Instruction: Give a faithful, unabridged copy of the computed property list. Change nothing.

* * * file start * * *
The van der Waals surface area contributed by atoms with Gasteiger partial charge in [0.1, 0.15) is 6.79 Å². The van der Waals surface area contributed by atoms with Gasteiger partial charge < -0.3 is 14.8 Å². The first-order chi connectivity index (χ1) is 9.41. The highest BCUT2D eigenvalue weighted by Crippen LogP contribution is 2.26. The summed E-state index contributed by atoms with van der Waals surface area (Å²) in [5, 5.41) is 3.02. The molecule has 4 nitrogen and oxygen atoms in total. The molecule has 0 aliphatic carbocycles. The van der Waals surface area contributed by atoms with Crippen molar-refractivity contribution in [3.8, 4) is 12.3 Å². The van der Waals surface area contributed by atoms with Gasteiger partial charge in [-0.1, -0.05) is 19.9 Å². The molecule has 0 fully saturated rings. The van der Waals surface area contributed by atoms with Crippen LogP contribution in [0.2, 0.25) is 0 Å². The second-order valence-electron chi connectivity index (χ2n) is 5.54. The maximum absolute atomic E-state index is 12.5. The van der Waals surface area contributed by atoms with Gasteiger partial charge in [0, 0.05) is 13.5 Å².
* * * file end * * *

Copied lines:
The van der Waals surface area contributed by atoms with Gasteiger partial charge in [0.1, 0.15) is 6.79 Å². The van der Waals surface area contributed by atoms with Gasteiger partial charge < -0.3 is 14.8 Å². The first-order chi connectivity index (χ1) is 9.41. The highest BCUT2D eigenvalue weighted by Crippen LogP contribution is 2.26. The summed E-state index contributed by atoms with van der Waals surface area (Å²) in [5, 5.41) is 3.02. The molecule has 4 nitrogen and oxygen atoms in total. The molecule has 0 aliphatic carbocycles. The van der Waals surface area contributed by atoms with Crippen molar-refractivity contribution in [3.8, 4) is 12.3 Å². The van der Waals surface area contributed by atoms with Gasteiger partial charge in [-0.1, -0.05) is 19.9 Å². The molecule has 0 fully saturated rings. The van der Waals surface area contributed by atoms with Crippen LogP contribution in [0.2, 0.25) is 0 Å². The second-order valence-electron chi connectivity index (χ2n) is 5.54. The maximum absolute atomic E-state index is 12.5. The van der Waals surface area contributed by atoms with Gasteiger partial charge in [0, 0.05) is 13.5 Å².